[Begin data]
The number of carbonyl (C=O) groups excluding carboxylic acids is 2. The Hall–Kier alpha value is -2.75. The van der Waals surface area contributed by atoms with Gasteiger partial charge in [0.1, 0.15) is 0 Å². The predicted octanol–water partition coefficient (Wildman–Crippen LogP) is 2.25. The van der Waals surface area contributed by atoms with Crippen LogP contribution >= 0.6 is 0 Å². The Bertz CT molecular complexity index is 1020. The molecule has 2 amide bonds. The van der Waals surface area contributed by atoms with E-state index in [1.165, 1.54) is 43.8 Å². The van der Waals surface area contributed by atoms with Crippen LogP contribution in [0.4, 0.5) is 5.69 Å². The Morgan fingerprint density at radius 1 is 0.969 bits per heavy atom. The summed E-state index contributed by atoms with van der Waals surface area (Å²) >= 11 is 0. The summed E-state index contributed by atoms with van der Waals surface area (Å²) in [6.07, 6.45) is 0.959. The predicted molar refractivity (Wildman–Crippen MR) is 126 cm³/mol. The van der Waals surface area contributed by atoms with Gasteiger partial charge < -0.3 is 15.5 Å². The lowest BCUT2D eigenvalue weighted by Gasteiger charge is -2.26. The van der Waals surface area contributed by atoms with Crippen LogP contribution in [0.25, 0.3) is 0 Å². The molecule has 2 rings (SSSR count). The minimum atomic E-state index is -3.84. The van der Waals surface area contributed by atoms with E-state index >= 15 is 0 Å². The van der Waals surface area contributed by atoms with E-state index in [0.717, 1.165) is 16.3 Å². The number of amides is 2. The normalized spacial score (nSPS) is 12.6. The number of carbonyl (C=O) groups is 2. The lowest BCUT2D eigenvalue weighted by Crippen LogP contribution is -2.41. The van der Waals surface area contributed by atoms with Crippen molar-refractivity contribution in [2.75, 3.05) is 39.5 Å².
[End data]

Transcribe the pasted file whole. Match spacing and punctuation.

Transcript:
The number of carbonyl (C=O) groups excluding carboxylic acids is 2. The Hall–Kier alpha value is -2.75. The van der Waals surface area contributed by atoms with Gasteiger partial charge in [0.1, 0.15) is 0 Å². The predicted octanol–water partition coefficient (Wildman–Crippen LogP) is 2.25. The van der Waals surface area contributed by atoms with Crippen LogP contribution >= 0.6 is 0 Å². The Bertz CT molecular complexity index is 1020. The molecule has 2 amide bonds. The van der Waals surface area contributed by atoms with E-state index in [1.165, 1.54) is 43.8 Å². The van der Waals surface area contributed by atoms with Crippen LogP contribution in [0.4, 0.5) is 5.69 Å². The Morgan fingerprint density at radius 1 is 0.969 bits per heavy atom. The summed E-state index contributed by atoms with van der Waals surface area (Å²) >= 11 is 0. The summed E-state index contributed by atoms with van der Waals surface area (Å²) in [6.07, 6.45) is 0.959. The predicted molar refractivity (Wildman–Crippen MR) is 126 cm³/mol. The van der Waals surface area contributed by atoms with Gasteiger partial charge < -0.3 is 15.5 Å². The lowest BCUT2D eigenvalue weighted by Gasteiger charge is -2.26. The van der Waals surface area contributed by atoms with Crippen LogP contribution in [0.25, 0.3) is 0 Å². The molecule has 2 rings (SSSR count). The minimum atomic E-state index is -3.84. The van der Waals surface area contributed by atoms with E-state index >= 15 is 0 Å². The van der Waals surface area contributed by atoms with E-state index in [0.717, 1.165) is 16.3 Å². The number of amides is 2. The normalized spacial score (nSPS) is 12.6. The number of carbonyl (C=O) groups is 2. The lowest BCUT2D eigenvalue weighted by Crippen LogP contribution is -2.41. The van der Waals surface area contributed by atoms with Crippen molar-refractivity contribution in [2.75, 3.05) is 39.5 Å².